State governments across the country have been forced to shutter Main Street as a result of the coronavirus pandemic. To ensure small businesses have the resources they need to survive this crisis, the federal government has been working on a response to the economic shutdown. Congress approved nearly $350 billion in small business loans through the Paycheck Protection Program (PPP) in late March.
That money has run dry, and President Trump is leading the charge to replenish the funds. I support the administration’s goal of helping companies through this difficult time, but many small business owners feel they were overlooked in the first round of funding. The program was designed to help small businesses, but many have yet to receive any assistance. I share their frustrations in the long delays and preferential treatment some companies have received in dealing with the bureaucracy.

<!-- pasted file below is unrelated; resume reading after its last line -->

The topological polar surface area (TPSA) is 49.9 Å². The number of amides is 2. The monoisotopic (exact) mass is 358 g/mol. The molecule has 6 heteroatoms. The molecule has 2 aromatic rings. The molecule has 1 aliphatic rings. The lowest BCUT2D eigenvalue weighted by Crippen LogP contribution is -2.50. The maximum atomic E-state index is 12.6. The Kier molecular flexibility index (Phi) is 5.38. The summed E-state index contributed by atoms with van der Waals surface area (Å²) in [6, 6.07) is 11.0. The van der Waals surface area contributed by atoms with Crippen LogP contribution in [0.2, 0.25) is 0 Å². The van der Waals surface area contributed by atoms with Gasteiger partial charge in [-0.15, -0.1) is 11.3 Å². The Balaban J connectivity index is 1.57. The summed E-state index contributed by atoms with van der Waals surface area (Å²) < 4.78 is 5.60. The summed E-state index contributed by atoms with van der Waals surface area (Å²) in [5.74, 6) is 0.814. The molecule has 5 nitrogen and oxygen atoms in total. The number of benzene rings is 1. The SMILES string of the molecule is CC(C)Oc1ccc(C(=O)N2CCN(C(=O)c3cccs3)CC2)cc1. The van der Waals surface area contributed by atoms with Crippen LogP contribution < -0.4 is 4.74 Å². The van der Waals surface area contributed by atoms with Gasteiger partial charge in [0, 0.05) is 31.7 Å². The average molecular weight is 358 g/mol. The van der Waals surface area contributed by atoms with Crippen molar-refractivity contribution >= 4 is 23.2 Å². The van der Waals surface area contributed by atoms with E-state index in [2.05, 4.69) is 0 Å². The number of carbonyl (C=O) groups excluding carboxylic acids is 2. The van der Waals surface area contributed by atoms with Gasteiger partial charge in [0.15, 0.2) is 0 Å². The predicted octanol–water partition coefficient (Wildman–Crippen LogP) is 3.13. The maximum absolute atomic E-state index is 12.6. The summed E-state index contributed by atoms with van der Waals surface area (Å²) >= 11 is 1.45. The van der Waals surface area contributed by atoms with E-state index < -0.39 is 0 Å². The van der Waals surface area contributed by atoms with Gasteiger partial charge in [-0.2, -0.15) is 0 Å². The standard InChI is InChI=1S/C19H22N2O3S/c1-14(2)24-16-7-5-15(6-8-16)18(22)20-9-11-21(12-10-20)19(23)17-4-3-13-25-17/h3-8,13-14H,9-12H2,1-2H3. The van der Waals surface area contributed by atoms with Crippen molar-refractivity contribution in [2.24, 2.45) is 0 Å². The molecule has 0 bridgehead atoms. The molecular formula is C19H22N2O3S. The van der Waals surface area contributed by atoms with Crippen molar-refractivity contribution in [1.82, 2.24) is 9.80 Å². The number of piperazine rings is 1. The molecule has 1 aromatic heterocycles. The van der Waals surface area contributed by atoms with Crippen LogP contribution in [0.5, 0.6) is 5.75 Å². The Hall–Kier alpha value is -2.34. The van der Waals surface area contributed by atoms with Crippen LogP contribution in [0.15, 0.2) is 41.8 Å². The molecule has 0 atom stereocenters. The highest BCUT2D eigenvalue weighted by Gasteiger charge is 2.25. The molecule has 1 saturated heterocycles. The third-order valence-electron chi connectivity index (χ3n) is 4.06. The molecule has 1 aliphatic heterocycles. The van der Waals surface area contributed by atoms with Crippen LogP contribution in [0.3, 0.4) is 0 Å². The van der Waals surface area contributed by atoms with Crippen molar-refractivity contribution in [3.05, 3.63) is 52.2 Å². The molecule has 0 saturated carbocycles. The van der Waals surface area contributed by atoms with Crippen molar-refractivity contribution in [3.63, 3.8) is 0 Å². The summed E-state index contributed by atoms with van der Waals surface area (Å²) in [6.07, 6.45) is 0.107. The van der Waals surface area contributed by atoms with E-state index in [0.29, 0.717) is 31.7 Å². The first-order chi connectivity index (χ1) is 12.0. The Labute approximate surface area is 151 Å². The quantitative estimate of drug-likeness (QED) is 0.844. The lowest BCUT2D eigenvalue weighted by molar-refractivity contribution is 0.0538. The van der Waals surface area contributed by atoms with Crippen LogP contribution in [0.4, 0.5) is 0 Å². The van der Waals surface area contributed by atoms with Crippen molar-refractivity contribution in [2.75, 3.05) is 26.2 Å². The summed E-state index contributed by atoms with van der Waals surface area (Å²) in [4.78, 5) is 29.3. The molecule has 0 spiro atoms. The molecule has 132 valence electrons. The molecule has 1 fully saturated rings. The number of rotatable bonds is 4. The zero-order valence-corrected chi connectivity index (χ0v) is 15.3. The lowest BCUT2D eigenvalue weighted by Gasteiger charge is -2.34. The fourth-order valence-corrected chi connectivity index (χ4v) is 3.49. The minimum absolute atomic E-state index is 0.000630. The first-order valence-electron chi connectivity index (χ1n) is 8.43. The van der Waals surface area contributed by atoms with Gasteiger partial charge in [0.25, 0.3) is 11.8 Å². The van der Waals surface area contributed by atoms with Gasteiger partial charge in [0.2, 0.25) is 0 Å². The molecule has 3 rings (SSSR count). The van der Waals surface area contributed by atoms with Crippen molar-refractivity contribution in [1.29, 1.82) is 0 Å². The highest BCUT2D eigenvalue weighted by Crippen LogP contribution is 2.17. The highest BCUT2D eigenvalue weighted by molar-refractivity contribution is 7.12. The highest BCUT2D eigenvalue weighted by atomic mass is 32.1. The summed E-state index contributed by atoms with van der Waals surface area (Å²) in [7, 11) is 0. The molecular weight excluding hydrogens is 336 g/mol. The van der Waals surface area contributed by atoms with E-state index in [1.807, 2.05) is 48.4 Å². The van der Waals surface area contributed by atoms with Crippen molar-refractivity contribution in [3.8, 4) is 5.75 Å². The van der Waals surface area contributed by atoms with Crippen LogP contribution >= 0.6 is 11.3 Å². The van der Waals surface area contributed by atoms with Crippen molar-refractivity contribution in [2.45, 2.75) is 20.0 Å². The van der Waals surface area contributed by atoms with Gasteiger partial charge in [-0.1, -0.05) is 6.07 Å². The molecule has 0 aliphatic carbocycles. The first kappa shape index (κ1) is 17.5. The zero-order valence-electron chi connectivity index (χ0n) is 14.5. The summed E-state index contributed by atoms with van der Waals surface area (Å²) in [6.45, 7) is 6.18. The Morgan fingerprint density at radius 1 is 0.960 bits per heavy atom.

Reports have surfaced that several large, publicly-traded companies took advantage of the loan offerings. Companies like Ruth’s Chris Steak House and Potbelly Sandwich Shop operate hundreds of locations and reported hundreds of millions in revenue last year. That didn’t stop them from receiving “small business loans” through the Paycheck Protection Program.
Large companies like these should not have been eligible to receive a small business loan, and Congress must ensure they do not take advantage of any additional dollars allocated for true small businesses. I expect to see this problem addressed before President Trump authorizes the next round of funding.
At a time like this, my seat on the House Financial Services Committee gives our communities a strong voice in Congress. We’re going to investigate exactly how these federal funds were disbursed. Anybody who cheated our small businesses, whether it be large companies or the banks who approved their loans, will have to answer to Congress and the American people when this crisis is behind us.